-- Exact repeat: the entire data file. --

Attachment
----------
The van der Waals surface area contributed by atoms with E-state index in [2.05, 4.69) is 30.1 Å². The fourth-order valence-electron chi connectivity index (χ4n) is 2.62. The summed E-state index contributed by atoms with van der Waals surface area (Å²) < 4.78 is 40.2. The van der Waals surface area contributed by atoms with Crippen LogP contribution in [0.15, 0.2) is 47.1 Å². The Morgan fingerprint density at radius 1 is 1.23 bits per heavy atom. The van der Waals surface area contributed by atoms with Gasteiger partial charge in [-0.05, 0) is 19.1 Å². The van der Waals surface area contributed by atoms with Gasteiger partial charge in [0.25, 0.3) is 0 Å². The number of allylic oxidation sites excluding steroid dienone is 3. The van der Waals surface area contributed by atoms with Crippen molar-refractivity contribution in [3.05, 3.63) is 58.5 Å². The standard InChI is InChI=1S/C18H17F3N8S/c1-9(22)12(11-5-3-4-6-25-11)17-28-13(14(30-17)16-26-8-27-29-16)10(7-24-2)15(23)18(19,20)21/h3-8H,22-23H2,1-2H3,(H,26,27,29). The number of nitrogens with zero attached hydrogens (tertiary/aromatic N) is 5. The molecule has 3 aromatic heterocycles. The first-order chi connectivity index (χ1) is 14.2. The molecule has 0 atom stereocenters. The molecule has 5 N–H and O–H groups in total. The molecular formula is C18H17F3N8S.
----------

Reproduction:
The van der Waals surface area contributed by atoms with E-state index in [2.05, 4.69) is 30.1 Å². The fourth-order valence-electron chi connectivity index (χ4n) is 2.62. The summed E-state index contributed by atoms with van der Waals surface area (Å²) < 4.78 is 40.2. The van der Waals surface area contributed by atoms with Crippen LogP contribution in [0.15, 0.2) is 47.1 Å². The Morgan fingerprint density at radius 1 is 1.23 bits per heavy atom. The van der Waals surface area contributed by atoms with Gasteiger partial charge in [-0.05, 0) is 19.1 Å². The van der Waals surface area contributed by atoms with Gasteiger partial charge in [0.25, 0.3) is 0 Å². The number of allylic oxidation sites excluding steroid dienone is 3. The van der Waals surface area contributed by atoms with Crippen molar-refractivity contribution in [3.05, 3.63) is 58.5 Å². The standard InChI is InChI=1S/C18H17F3N8S/c1-9(22)12(11-5-3-4-6-25-11)17-28-13(14(30-17)16-26-8-27-29-16)10(7-24-2)15(23)18(19,20)21/h3-8H,22-23H2,1-2H3,(H,26,27,29). The number of nitrogens with zero attached hydrogens (tertiary/aromatic N) is 5. The molecule has 3 aromatic heterocycles. The first-order chi connectivity index (χ1) is 14.2. The molecule has 0 atom stereocenters. The molecule has 5 N–H and O–H groups in total. The molecular formula is C18H17F3N8S.